10 out of 10: NEWS FROM HOME


Film Pulse Score

DIRECTED by CHANTAL AKERMAN             1977  –  85 min.

Barren streetscapes, alleyway apertures focused in on the dawning bustle of activity with strangers strolling through indistinct, framed by the flanking brick buildings that conceal the points of departure and arrival, capturing newfound fellow citizens in the intermediate state of coming and going; a transitional status of sorts with Akerman acclimating to the surroundings and rhythms of her new residence, employing a procession of city symphony frames informing and implicating the viewer in the personal, intimate relationship between mother and daughter.

A one-sided exchange of maternal mannerisms delivered via voiceover by Akerman herself, channeling her mother in a calming yet inquisitive voice supplemented by tributaries of worry, delight, pride, anxiety, etc. feeding into the main flow of mundane overviews and updates, queries and concerns. The visual accompaniment to these interpersonal letter readings are a series of stationary frames for a large majority of the film, occasional movement initiated through human or mechanical intervention.

The purview of the visuals consists of Akerman’s new residency, New York City; but, unlike city symphony films of the past wherein the experimental, poetic structure of the images are meant (in most instances) to enlighten the viewer as to the spirit and overall culture of the city itself and its citizens (which is still incidentally captured), Akerman inverts the intentions of these images by employing them as a signifier of her circumstances, the emotional landscape she finds herself in while attempting to carve out a path for herself in a foreign country, away from those she loves.

These city-life sequences, more specifically, can be seen as an arrangement that also attempt to articulate the answers to the questions and concerns broached in the letters from home, constructing a visual cadence out of the various impressions of New York City in order to encapsulate every perceivable nuance of her time there. Appropriating for scale, Akerman even uses the lulls and dawns of activity to communicate the protracted gaps in communique, silences filled in with the aural ambiance of routine, providing as both a distraction from the emotional separation and, perhaps, as an engagement of attention, contemplative stretches to linger on the words and phrases of far off, mulling meanings along with responses.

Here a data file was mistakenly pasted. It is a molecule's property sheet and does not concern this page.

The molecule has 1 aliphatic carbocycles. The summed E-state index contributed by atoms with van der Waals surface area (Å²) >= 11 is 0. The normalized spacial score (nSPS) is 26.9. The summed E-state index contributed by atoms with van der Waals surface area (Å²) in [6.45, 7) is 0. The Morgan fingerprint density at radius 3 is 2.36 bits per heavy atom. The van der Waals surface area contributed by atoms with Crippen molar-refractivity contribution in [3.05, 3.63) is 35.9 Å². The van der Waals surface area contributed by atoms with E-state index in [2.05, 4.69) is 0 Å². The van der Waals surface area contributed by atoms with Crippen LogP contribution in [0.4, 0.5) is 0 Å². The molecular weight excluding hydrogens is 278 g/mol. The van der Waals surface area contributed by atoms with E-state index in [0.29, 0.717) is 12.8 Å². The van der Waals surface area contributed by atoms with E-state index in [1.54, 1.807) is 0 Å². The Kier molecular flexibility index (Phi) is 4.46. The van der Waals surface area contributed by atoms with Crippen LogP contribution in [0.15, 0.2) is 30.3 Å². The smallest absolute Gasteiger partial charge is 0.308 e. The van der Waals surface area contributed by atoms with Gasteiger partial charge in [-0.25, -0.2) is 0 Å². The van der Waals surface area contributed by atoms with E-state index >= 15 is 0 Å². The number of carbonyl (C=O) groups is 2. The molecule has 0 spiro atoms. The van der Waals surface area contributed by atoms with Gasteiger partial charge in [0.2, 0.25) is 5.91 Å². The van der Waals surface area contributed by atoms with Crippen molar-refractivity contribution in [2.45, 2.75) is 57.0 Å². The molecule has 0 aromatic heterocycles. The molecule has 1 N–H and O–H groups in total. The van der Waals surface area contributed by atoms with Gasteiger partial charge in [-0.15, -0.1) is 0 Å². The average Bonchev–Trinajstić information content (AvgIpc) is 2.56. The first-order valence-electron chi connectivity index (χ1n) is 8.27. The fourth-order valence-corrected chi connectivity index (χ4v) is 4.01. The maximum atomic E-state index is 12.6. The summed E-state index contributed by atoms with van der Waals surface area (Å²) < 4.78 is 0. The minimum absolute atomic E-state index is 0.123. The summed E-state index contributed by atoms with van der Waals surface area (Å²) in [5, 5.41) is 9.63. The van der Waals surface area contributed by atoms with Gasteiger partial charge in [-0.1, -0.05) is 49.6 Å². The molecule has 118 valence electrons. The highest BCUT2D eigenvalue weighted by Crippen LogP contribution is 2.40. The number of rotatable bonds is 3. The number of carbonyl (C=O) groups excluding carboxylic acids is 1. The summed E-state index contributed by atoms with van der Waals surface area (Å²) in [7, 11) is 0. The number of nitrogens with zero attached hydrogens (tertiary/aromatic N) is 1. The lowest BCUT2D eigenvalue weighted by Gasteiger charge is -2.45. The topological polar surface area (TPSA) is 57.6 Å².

Clamorous auxiliaries in and around the day-to-day paths taken throughout the city occur, and remain intact, periodically acting as disruptions to our connection with the diction of Akerman’s speech, overwhelming the transplanted words of her mother falling from her mouth, the speech remaining a murmur as the subtitles that provide their meaning dissipate under the din of the subway, the metal-on-metal cacophony possibly pointing to life’s incessant ability to divert one’s attention and/or an aural approximation of the could-be stressors surrounding life away from loved ones and being reminded of such through correspondence content; it could also be as simple as leaving some things unsaid, privatizing them to a point.

But then again, in the same sense, the inertia of images suggest a dissociated nature on the side of Akerman, supplanting herself in the physical sense with the viewer in a tandem projection of nature and nurture in an attempt to recreate the sensory circumstances – engaged yet disengaged, concurrently. Akerman fashions the viewer as the intake, all interpretations are left to them (more so than usual).

An extended departure sequence affords one last longing glance of the past, reminiscing our time spent within its metropolitan sprawl as fragile ribbons of gossamercloud slowly engulf the upper reaches of the Manhattan skyline allowing the viewer (and, perhaps, even the director) a sustained moment of reflection in order to process the entirety of the preceding series of exchanges before leaving behind their implications; or, it may be representative of a cinematic postcard cast out across the waters in response, a cataloged commemoration of all that has been seen and experienced bookmarked by loving letters along the way with the enveloping clouds a foretelling of the hazy nature of recollection.


One Response to “10 out of 10: NEWS FROM HOME”

  1. David Hollingsworth Reply

    I definitely love this film. When it comes to filmmaking, Chantal Akerman really broke the rules. She made films her way, and didn’t care what anyone thought about them.

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